buku is a powerful bookmark management utility written in Python3 and SQLite3. It is a cmdline solution with a private, portable, merge-able database and browser integration. buku fetches the title of a bookmarked web page and stores it along with any additional comments and tags. With multiple options to search bookmarks, including regex and a deep scan mode (particularly for URLs), finding a bookmark is very easy. Multiple search results can be opened in the browser at once. Though a terminal utility, it's possible to add bookmarks to buku without touching the terminal! Refer to the documentation on GUI integration. If you prefer the terminal, thanks to the shell completion scripts, you don't need to memorize any of the options. There's an Easter egg to revisit random forgotten bookmarks too. buku is too busy to track you - no history, obsolete records, usage analytics or homing.
Ccd2cue Heckert gnu.tiny.png
The program ccd2cue is a CCD sheet to CUE sheet converter for the GNU Operating System. It supports the full extent of CUE sheet format expressiveness, including mixed-mode discs and CD-Text meta-data. It plays an important role for those who need to use optical disc data which is only available in the proprietary sheet format CCD, but don’t want to surrender their freedom. It fills an important gap in the free software world because before its conception it was impossible to use complex forms of optical disc data laid out by CCD sheets in a whole/holy free operating system.
Ddgr
ddgr is a cmdline utility to search DuckDuckGo from the terminal. While googler is extremely popular among cmdline users, in many forums the need of a similar utility for privacy-aware DuckDuckGo came up. DuckDuckGo Bangs are super-cool too! So here's ddgr for you! Unlike the web interface, you can specify the number of search results you would like to see per page. It's more convenient than skimming through 30-odd search results per page. The default interface is carefully designed to use minimum space without sacrificing readability. A big advantage of ddgr over googler is DuckDuckGo works over anonymous networks. ddgr isn't affiliated to DuckDuckGo in any way.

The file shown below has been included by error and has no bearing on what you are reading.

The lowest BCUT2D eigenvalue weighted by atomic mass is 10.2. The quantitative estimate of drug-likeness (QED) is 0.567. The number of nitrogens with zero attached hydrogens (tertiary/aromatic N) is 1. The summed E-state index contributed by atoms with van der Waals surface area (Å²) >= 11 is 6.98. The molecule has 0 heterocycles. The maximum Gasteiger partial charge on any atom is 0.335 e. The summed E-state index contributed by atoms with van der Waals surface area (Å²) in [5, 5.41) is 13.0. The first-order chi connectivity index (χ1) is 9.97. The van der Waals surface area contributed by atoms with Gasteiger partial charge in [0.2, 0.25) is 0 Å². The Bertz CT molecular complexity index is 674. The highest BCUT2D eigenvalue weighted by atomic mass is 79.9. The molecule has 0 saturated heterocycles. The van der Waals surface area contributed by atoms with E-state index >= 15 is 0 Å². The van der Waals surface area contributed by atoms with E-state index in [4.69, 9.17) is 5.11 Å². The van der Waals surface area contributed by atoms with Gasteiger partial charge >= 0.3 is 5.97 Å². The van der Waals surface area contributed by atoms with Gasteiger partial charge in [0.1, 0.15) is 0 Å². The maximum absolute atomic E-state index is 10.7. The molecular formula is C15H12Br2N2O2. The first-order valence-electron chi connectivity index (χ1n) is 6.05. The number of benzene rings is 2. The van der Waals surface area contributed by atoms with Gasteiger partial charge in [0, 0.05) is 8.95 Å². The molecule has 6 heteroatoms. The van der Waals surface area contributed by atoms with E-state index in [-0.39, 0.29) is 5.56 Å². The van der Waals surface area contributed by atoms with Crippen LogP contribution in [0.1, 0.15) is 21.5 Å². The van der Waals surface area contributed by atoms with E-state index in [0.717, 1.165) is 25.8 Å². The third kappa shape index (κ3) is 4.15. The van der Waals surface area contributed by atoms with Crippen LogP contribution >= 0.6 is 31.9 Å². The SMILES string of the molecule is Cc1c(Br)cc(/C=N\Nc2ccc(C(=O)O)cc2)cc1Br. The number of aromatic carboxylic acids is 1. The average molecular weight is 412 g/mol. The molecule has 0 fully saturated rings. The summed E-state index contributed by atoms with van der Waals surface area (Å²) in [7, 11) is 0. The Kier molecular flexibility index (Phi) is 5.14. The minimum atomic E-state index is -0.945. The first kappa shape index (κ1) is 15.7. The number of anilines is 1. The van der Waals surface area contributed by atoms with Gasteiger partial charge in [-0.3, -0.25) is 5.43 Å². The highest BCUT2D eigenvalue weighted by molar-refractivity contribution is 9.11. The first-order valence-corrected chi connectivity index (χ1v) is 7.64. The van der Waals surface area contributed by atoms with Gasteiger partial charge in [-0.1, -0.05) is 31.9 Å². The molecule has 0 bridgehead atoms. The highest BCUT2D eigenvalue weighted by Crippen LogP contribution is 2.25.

Docassemble
docassemble is a system for guided interviews and document assembly. It provides a web site that conducts interviews with users. Based on the information gathered, the interviews can present users with documents in various formats, which users can then download or e-mail. Though the name emphasizes the document assembly feature, docassemble interviews do not need to assemble a document; they might submit an application, direct the user to other resources on the internet, store user input, interact with APIs, or simply provide the user with information. docassemble was created by a lawyer/computer programmer for purposes of automating the practice of law, but it is a general-purpose platform that can find applications in a variety of fields.
Dtas
Command-line tools for audio playback, processing, and whatever else related to audio. dtas follows the worse-is-better philosophy and acts as duct tape to combine existing command-line tools for flexibility and ease-of-development. dtas is currently implemented in Ruby (and some embedded shell), but may use other languages in the future. Currently, primarily wraps sox commands but may also use ecasound (or any command-line driven audio processing tools).